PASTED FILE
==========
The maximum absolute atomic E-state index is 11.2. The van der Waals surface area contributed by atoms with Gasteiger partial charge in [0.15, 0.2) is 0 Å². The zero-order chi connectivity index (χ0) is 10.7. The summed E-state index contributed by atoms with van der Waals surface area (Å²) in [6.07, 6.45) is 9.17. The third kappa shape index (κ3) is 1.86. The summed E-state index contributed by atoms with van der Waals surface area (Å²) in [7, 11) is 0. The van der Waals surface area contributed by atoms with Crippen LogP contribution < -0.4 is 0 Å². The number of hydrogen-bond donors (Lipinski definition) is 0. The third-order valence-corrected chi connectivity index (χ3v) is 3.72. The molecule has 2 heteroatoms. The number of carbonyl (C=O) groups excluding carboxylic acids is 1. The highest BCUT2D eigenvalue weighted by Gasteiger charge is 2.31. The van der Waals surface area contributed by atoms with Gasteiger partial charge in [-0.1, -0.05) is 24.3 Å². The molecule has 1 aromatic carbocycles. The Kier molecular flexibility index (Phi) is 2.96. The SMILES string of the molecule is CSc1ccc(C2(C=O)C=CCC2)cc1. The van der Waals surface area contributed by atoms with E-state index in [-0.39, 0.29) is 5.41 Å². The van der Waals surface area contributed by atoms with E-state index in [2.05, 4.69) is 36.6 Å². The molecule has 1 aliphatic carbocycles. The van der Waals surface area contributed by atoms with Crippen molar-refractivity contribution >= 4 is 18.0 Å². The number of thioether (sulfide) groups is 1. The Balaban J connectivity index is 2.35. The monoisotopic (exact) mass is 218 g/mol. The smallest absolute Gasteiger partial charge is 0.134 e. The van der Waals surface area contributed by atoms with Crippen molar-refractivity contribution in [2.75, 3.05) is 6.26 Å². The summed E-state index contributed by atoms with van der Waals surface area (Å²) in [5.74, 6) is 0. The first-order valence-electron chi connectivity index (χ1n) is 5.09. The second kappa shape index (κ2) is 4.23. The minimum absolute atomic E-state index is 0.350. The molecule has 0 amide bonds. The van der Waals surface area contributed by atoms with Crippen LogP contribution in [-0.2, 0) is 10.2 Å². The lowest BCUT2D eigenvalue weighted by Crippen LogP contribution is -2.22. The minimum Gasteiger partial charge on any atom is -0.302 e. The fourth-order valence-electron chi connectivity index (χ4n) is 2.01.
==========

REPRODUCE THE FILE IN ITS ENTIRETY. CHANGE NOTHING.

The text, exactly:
The maximum absolute atomic E-state index is 11.2. The van der Waals surface area contributed by atoms with Gasteiger partial charge in [0.15, 0.2) is 0 Å². The zero-order chi connectivity index (χ0) is 10.7. The summed E-state index contributed by atoms with van der Waals surface area (Å²) in [6.07, 6.45) is 9.17. The third kappa shape index (κ3) is 1.86. The summed E-state index contributed by atoms with van der Waals surface area (Å²) in [7, 11) is 0. The van der Waals surface area contributed by atoms with Crippen LogP contribution < -0.4 is 0 Å². The number of hydrogen-bond donors (Lipinski definition) is 0. The third-order valence-corrected chi connectivity index (χ3v) is 3.72. The molecule has 2 heteroatoms. The number of carbonyl (C=O) groups excluding carboxylic acids is 1. The highest BCUT2D eigenvalue weighted by Gasteiger charge is 2.31. The van der Waals surface area contributed by atoms with Gasteiger partial charge in [-0.1, -0.05) is 24.3 Å². The molecule has 1 aromatic carbocycles. The Kier molecular flexibility index (Phi) is 2.96. The SMILES string of the molecule is CSc1ccc(C2(C=O)C=CCC2)cc1. The van der Waals surface area contributed by atoms with E-state index in [-0.39, 0.29) is 5.41 Å². The van der Waals surface area contributed by atoms with E-state index in [2.05, 4.69) is 36.6 Å². The molecule has 1 aliphatic carbocycles. The van der Waals surface area contributed by atoms with Crippen molar-refractivity contribution >= 4 is 18.0 Å². The number of thioether (sulfide) groups is 1. The Balaban J connectivity index is 2.35. The monoisotopic (exact) mass is 218 g/mol. The smallest absolute Gasteiger partial charge is 0.134 e. The van der Waals surface area contributed by atoms with Crippen molar-refractivity contribution in [2.75, 3.05) is 6.26 Å². The summed E-state index contributed by atoms with van der Waals surface area (Å²) in [5.74, 6) is 0. The first-order valence-electron chi connectivity index (χ1n) is 5.09. The second kappa shape index (κ2) is 4.23. The minimum absolute atomic E-state index is 0.350. The molecule has 0 amide bonds. The van der Waals surface area contributed by atoms with Crippen LogP contribution in [-0.2, 0) is 10.2 Å². The lowest BCUT2D eigenvalue weighted by Crippen LogP contribution is -2.22. The minimum Gasteiger partial charge on any atom is -0.302 e. The fourth-order valence-electron chi connectivity index (χ4n) is 2.01.